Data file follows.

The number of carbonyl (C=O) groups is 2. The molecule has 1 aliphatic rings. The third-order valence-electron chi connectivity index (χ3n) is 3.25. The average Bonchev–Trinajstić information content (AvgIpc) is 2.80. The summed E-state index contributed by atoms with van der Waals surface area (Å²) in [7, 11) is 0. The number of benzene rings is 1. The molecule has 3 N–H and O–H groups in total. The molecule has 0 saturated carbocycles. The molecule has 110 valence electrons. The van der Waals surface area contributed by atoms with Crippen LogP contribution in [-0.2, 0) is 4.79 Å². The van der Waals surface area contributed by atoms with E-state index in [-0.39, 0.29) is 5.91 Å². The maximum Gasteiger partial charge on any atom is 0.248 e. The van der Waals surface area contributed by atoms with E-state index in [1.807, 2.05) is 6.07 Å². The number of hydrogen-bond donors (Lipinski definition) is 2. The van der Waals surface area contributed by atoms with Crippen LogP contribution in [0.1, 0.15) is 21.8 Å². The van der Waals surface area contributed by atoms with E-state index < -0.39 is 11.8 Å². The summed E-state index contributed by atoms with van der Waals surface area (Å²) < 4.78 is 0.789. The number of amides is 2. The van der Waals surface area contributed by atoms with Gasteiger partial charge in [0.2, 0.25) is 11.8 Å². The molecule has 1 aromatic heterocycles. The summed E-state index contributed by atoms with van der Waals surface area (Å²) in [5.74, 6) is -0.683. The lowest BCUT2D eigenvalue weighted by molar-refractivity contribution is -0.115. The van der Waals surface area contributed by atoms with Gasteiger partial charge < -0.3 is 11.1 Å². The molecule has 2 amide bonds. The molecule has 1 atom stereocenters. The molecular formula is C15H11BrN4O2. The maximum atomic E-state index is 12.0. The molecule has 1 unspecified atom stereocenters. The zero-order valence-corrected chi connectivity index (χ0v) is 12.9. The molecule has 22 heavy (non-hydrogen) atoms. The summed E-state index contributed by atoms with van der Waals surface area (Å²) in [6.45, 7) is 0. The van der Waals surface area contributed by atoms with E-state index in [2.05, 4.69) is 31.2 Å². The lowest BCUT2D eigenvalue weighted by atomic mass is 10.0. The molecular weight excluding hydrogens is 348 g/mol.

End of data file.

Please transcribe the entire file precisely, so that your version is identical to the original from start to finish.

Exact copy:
The number of carbonyl (C=O) groups is 2. The molecule has 1 aliphatic rings. The third-order valence-electron chi connectivity index (χ3n) is 3.25. The average Bonchev–Trinajstić information content (AvgIpc) is 2.80. The summed E-state index contributed by atoms with van der Waals surface area (Å²) in [7, 11) is 0. The number of benzene rings is 1. The molecule has 3 N–H and O–H groups in total. The molecule has 0 saturated carbocycles. The molecule has 110 valence electrons. The van der Waals surface area contributed by atoms with Crippen LogP contribution in [-0.2, 0) is 4.79 Å². The van der Waals surface area contributed by atoms with E-state index in [-0.39, 0.29) is 5.91 Å². The maximum Gasteiger partial charge on any atom is 0.248 e. The van der Waals surface area contributed by atoms with E-state index in [1.807, 2.05) is 6.07 Å². The number of hydrogen-bond donors (Lipinski definition) is 2. The van der Waals surface area contributed by atoms with Crippen LogP contribution in [0.1, 0.15) is 21.8 Å². The van der Waals surface area contributed by atoms with E-state index < -0.39 is 11.8 Å². The summed E-state index contributed by atoms with van der Waals surface area (Å²) < 4.78 is 0.789. The number of amides is 2. The van der Waals surface area contributed by atoms with Gasteiger partial charge in [0.2, 0.25) is 11.8 Å². The molecule has 1 aromatic heterocycles. The summed E-state index contributed by atoms with van der Waals surface area (Å²) in [5.74, 6) is -0.683. The lowest BCUT2D eigenvalue weighted by molar-refractivity contribution is -0.115. The van der Waals surface area contributed by atoms with Gasteiger partial charge < -0.3 is 11.1 Å². The molecule has 2 amide bonds. The molecule has 1 atom stereocenters. The molecular formula is C15H11BrN4O2. The maximum atomic E-state index is 12.0. The molecule has 1 unspecified atom stereocenters. The zero-order valence-corrected chi connectivity index (χ0v) is 12.9. The molecule has 22 heavy (non-hydrogen) atoms. The summed E-state index contributed by atoms with van der Waals surface area (Å²) in [6.45, 7) is 0. The van der Waals surface area contributed by atoms with E-state index in [2.05, 4.69) is 31.2 Å². The lowest BCUT2D eigenvalue weighted by atomic mass is 10.0. The molecular weight excluding hydrogens is 348 g/mol.